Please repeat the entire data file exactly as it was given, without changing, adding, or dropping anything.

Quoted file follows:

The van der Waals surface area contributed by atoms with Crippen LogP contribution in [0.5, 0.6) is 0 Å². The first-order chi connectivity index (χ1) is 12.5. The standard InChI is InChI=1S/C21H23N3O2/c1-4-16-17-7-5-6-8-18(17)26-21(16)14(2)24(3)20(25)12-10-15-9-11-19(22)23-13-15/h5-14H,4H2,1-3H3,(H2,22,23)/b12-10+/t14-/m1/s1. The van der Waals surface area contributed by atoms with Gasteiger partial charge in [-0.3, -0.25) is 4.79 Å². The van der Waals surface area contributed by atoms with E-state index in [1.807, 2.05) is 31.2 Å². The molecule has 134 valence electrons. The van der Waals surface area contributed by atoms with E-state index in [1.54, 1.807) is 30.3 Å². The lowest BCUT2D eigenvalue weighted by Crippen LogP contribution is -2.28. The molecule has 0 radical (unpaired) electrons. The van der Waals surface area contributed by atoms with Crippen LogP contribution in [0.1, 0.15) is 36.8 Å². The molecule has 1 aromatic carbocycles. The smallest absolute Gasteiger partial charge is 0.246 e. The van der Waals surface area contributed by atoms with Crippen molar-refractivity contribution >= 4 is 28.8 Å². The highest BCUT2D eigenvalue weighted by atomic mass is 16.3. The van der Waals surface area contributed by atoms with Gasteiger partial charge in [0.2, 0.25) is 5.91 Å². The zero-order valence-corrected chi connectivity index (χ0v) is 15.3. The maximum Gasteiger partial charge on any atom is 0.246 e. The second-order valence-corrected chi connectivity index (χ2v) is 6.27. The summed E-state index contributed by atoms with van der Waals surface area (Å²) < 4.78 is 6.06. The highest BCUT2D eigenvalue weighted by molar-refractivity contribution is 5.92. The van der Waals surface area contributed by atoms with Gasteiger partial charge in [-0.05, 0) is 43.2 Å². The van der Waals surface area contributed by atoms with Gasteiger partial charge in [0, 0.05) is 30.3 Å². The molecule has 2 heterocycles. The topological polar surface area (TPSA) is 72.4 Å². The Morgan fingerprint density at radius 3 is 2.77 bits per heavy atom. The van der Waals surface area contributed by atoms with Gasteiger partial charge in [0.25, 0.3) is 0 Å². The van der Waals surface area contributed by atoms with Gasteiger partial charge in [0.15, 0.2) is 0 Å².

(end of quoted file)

The van der Waals surface area contributed by atoms with Crippen LogP contribution in [0.5, 0.6) is 0 Å². The first-order chi connectivity index (χ1) is 12.5. The standard InChI is InChI=1S/C21H23N3O2/c1-4-16-17-7-5-6-8-18(17)26-21(16)14(2)24(3)20(25)12-10-15-9-11-19(22)23-13-15/h5-14H,4H2,1-3H3,(H2,22,23)/b12-10+/t14-/m1/s1. The van der Waals surface area contributed by atoms with Gasteiger partial charge in [-0.3, -0.25) is 4.79 Å². The van der Waals surface area contributed by atoms with E-state index in [1.807, 2.05) is 31.2 Å². The molecule has 134 valence electrons. The van der Waals surface area contributed by atoms with E-state index in [1.54, 1.807) is 30.3 Å². The lowest BCUT2D eigenvalue weighted by Crippen LogP contribution is -2.28. The molecule has 0 radical (unpaired) electrons. The van der Waals surface area contributed by atoms with Crippen LogP contribution in [0.1, 0.15) is 36.8 Å². The molecule has 1 aromatic carbocycles. The smallest absolute Gasteiger partial charge is 0.246 e. The van der Waals surface area contributed by atoms with Crippen molar-refractivity contribution >= 4 is 28.8 Å². The highest BCUT2D eigenvalue weighted by atomic mass is 16.3. The van der Waals surface area contributed by atoms with Gasteiger partial charge in [0.2, 0.25) is 5.91 Å². The zero-order valence-corrected chi connectivity index (χ0v) is 15.3. The maximum Gasteiger partial charge on any atom is 0.246 e. The second-order valence-corrected chi connectivity index (χ2v) is 6.27. The summed E-state index contributed by atoms with van der Waals surface area (Å²) < 4.78 is 6.06. The highest BCUT2D eigenvalue weighted by molar-refractivity contribution is 5.92. The van der Waals surface area contributed by atoms with Gasteiger partial charge in [-0.05, 0) is 43.2 Å². The van der Waals surface area contributed by atoms with Gasteiger partial charge in [0, 0.05) is 30.3 Å². The molecule has 2 heterocycles. The topological polar surface area (TPSA) is 72.4 Å². The Morgan fingerprint density at radius 3 is 2.77 bits per heavy atom. The van der Waals surface area contributed by atoms with Gasteiger partial charge in [0.25, 0.3) is 0 Å². The van der Waals surface area contributed by atoms with Gasteiger partial charge in [0.15, 0.2) is 0 Å².